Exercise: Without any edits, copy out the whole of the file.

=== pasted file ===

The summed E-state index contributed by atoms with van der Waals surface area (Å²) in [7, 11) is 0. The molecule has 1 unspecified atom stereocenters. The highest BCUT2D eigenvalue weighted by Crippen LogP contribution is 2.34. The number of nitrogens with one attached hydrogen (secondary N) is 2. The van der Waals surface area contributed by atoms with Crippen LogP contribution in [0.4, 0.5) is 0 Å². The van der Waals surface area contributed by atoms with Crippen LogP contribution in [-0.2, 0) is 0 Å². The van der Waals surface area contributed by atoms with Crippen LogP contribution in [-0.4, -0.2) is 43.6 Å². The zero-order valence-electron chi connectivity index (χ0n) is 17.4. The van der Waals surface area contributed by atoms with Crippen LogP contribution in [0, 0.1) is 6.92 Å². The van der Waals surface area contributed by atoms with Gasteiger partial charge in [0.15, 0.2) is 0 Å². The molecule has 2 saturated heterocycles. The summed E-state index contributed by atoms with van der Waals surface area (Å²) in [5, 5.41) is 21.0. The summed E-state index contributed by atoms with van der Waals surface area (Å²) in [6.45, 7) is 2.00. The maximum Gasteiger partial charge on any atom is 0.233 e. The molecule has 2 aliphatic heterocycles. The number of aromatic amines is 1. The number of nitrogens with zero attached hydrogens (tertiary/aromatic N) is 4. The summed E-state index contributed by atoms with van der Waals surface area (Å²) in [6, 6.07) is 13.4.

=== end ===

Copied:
The summed E-state index contributed by atoms with van der Waals surface area (Å²) in [7, 11) is 0. The molecule has 1 unspecified atom stereocenters. The highest BCUT2D eigenvalue weighted by Crippen LogP contribution is 2.34. The number of nitrogens with one attached hydrogen (secondary N) is 2. The van der Waals surface area contributed by atoms with Crippen LogP contribution in [0.4, 0.5) is 0 Å². The van der Waals surface area contributed by atoms with Crippen LogP contribution in [-0.2, 0) is 0 Å². The van der Waals surface area contributed by atoms with Crippen LogP contribution in [-0.4, -0.2) is 43.6 Å². The zero-order valence-electron chi connectivity index (χ0n) is 17.4. The van der Waals surface area contributed by atoms with Crippen LogP contribution in [0, 0.1) is 6.92 Å². The van der Waals surface area contributed by atoms with Gasteiger partial charge in [0.15, 0.2) is 0 Å². The molecule has 2 saturated heterocycles. The summed E-state index contributed by atoms with van der Waals surface area (Å²) in [5, 5.41) is 21.0. The summed E-state index contributed by atoms with van der Waals surface area (Å²) in [6.45, 7) is 2.00. The maximum Gasteiger partial charge on any atom is 0.233 e. The molecule has 2 aliphatic heterocycles. The number of aromatic amines is 1. The number of nitrogens with zero attached hydrogens (tertiary/aromatic N) is 4. The summed E-state index contributed by atoms with van der Waals surface area (Å²) in [6, 6.07) is 13.4.